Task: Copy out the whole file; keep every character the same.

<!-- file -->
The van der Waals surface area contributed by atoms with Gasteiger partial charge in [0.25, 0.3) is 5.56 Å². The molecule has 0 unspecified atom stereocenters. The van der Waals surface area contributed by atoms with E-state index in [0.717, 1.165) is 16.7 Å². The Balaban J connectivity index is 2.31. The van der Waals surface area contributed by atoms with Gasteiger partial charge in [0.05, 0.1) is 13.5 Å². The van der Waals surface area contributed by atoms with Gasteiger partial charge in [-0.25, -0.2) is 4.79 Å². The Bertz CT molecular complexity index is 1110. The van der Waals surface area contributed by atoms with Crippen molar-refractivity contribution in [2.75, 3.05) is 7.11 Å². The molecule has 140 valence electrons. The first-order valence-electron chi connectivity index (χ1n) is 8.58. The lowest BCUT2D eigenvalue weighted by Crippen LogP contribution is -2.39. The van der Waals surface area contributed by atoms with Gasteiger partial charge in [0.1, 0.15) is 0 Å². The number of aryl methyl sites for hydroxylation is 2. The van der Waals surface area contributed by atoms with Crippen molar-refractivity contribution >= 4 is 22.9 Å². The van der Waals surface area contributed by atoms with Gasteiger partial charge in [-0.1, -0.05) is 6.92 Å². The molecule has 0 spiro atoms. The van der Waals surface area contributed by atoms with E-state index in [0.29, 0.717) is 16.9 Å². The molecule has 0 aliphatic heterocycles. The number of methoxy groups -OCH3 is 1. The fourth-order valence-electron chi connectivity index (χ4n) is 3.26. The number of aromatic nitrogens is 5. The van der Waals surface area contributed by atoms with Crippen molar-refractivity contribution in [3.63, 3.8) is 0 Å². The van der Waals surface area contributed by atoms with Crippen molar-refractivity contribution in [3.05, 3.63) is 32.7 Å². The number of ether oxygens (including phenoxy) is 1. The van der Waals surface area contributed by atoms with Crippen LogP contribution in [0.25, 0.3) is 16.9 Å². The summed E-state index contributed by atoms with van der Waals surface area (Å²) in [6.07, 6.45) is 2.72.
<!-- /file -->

The van der Waals surface area contributed by atoms with Gasteiger partial charge in [0.25, 0.3) is 5.56 Å². The molecule has 0 unspecified atom stereocenters. The van der Waals surface area contributed by atoms with E-state index in [0.717, 1.165) is 16.7 Å². The Balaban J connectivity index is 2.31. The van der Waals surface area contributed by atoms with Gasteiger partial charge in [0.05, 0.1) is 13.5 Å². The van der Waals surface area contributed by atoms with Gasteiger partial charge in [-0.25, -0.2) is 4.79 Å². The Bertz CT molecular complexity index is 1110. The van der Waals surface area contributed by atoms with Crippen molar-refractivity contribution in [2.75, 3.05) is 7.11 Å². The molecule has 140 valence electrons. The first-order valence-electron chi connectivity index (χ1n) is 8.58. The lowest BCUT2D eigenvalue weighted by Crippen LogP contribution is -2.39. The van der Waals surface area contributed by atoms with Gasteiger partial charge in [0.1, 0.15) is 0 Å². The number of aryl methyl sites for hydroxylation is 2. The van der Waals surface area contributed by atoms with Crippen molar-refractivity contribution >= 4 is 22.9 Å². The van der Waals surface area contributed by atoms with Gasteiger partial charge in [-0.1, -0.05) is 6.92 Å². The molecule has 0 spiro atoms. The van der Waals surface area contributed by atoms with E-state index in [0.29, 0.717) is 16.9 Å². The molecule has 0 aliphatic heterocycles. The number of methoxy groups -OCH3 is 1. The fourth-order valence-electron chi connectivity index (χ4n) is 3.26. The number of aromatic nitrogens is 5. The van der Waals surface area contributed by atoms with Crippen molar-refractivity contribution in [3.63, 3.8) is 0 Å². The van der Waals surface area contributed by atoms with Crippen molar-refractivity contribution in [3.05, 3.63) is 32.7 Å². The number of ether oxygens (including phenoxy) is 1. The van der Waals surface area contributed by atoms with Crippen LogP contribution in [0.25, 0.3) is 16.9 Å². The summed E-state index contributed by atoms with van der Waals surface area (Å²) in [6.07, 6.45) is 2.72.